By Mike Miccoli, Boston Bruins correspondent
First things first. The Boston Bruins roster, as it stands now, can not be considered as a Stanley Cup contending team. This is perfectly normal. In fact, I can only think of maybe three teams in the entire league that are legitimate threats to win the 2010-11 Stanley Cup; two of which are in the Western Conference. Can the Bruins follow up on their late season success while trying to discard all memories of the four-game collapse against the Philadelphia Flyers in the Eastern Conference semi-finals? That might be a trickier question to answer.
The B’s are coming off a season of ups and downs, from their triumphant overtime victory in the Winter Classic that immortalized Marco Sturm’s goal-face on every piece of marketing that the Bruins will distribute for years to come, to their prolonged departure in the playoffs. The Bruins will do all they can to combat being associated with the two other teams to lose a playoff series after being ahead by three games. But that won’t come very easily.
The players are most important and certain Bruins are sure to make more of an impact than others–whether positive or negative. A young goaltender from Finland usurped the reigning Vezina winner and became the Bruins’ starting goalie while a once injury-ridden center became the most important skater on the ice for the B’s, earning him a spot on Canada’s Olympic team. Here’s a look at some players’ superlatives for the upcoming season.
The One to Watch
This should be an obvious one. Second overall draft pick, Tyler Seguin will no doubt be fun to watch and grow into the player that he’s hyped up to be. Seguin has drawn comparisons to Steve Yzerman, the player for whom Seguin wears number 19, based on his skill, determination and subtle leadership. Jamie Arniel, another B’s prospect, compared Seguin to his former teammate in the OHL, Steven Stamkos. Stamkos was the first overall pick in the 2008 Entry Draft and had a mediocre year in his first season (23 goals and 46 points) but skyrocketed with 52 goals in his second season.Until Seguin becomes accustomed to the gameplay in the NHL, set realistic expectations for the rookie. Having 20+ goals and 50 points in his first season could be close to accurate; 30+goals and 70 points would be a very pleasant surprise.
Seguin will have all eyes focused on him in Boston during the home opener against the Capitals on October 21. It’s been awhile since Boston has had this good of a prospect on their hands. How he’ll transition to the wing and also to the unique Bruin offense has yet to be seen, making Seguin’s journey to Boston all the more trying.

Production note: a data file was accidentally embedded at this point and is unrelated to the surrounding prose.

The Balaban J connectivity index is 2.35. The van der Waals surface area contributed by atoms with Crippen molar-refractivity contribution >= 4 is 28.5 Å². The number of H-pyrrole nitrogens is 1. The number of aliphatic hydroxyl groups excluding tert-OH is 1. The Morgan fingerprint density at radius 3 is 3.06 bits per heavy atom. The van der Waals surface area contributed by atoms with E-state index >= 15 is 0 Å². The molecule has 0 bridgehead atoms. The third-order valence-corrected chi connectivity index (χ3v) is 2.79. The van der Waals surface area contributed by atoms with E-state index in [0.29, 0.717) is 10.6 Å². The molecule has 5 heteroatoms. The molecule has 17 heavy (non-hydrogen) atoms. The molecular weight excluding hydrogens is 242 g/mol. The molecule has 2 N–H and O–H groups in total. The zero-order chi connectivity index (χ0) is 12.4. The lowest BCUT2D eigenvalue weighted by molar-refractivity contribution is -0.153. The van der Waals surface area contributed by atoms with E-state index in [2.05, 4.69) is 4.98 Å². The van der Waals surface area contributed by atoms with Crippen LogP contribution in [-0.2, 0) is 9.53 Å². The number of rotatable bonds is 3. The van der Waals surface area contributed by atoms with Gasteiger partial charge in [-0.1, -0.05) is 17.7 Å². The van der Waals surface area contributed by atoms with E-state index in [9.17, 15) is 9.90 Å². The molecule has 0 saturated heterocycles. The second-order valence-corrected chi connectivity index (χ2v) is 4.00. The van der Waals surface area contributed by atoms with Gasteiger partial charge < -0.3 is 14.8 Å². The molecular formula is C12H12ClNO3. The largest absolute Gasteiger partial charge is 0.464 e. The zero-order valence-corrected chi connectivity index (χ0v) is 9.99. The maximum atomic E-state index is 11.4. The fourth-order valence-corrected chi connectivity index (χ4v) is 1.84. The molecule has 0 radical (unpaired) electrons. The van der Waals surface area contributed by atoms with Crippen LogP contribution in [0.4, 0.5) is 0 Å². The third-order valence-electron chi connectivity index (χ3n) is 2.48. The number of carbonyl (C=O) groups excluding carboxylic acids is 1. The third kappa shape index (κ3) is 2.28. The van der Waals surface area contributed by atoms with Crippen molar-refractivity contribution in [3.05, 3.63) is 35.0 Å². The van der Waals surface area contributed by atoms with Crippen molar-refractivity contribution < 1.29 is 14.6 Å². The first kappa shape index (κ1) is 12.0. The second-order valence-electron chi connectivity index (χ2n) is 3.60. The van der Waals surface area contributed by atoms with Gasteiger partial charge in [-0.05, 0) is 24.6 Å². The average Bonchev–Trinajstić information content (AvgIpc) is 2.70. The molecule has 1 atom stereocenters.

I’ll be honest when I say that I was ecstatic when Marc Savard signed his extension in November. The feeling of excitement and pride was apparent throughout Boston when Savard scored the overtime winner against the Flyers in game one, his first game back after the reckless hit from Matt Cooke took out Savard in March. This, of course, preceding the groans when Savard was whistled for that too-many-men penalty in game seven. And then, some were torn up when rumors began to swirl about his departure in June. Is there anyone who knows what emotion Savard will provoke next? I do.
Savard is clearly not the same skater he was since before his injury. The too-many-men penalty that cost them game seven against the Flyers was clearly a misstep for the center. The way he later handled the situation raised many eyebrows, too. When Savard is on top of his game and playing to his fullest abilities, their is no better playmaker for the Boston. If he can’t be that player, his role may not be as large as it once was.
Injuries could be catching up to Savard quickly and those seven years could feel like a lifetime if he can’t be on the ice producing. Savard is the clear-cut, number one center for Boston but could potentially be heading towards the long-term injured reserve list for the start of the season. With a new target in Nathan Horton, Savard could really get a chance to turn his game around and go back to being the center that Bruins fans believed in. He just needs to get onto the ice first. Who knows when that will happen?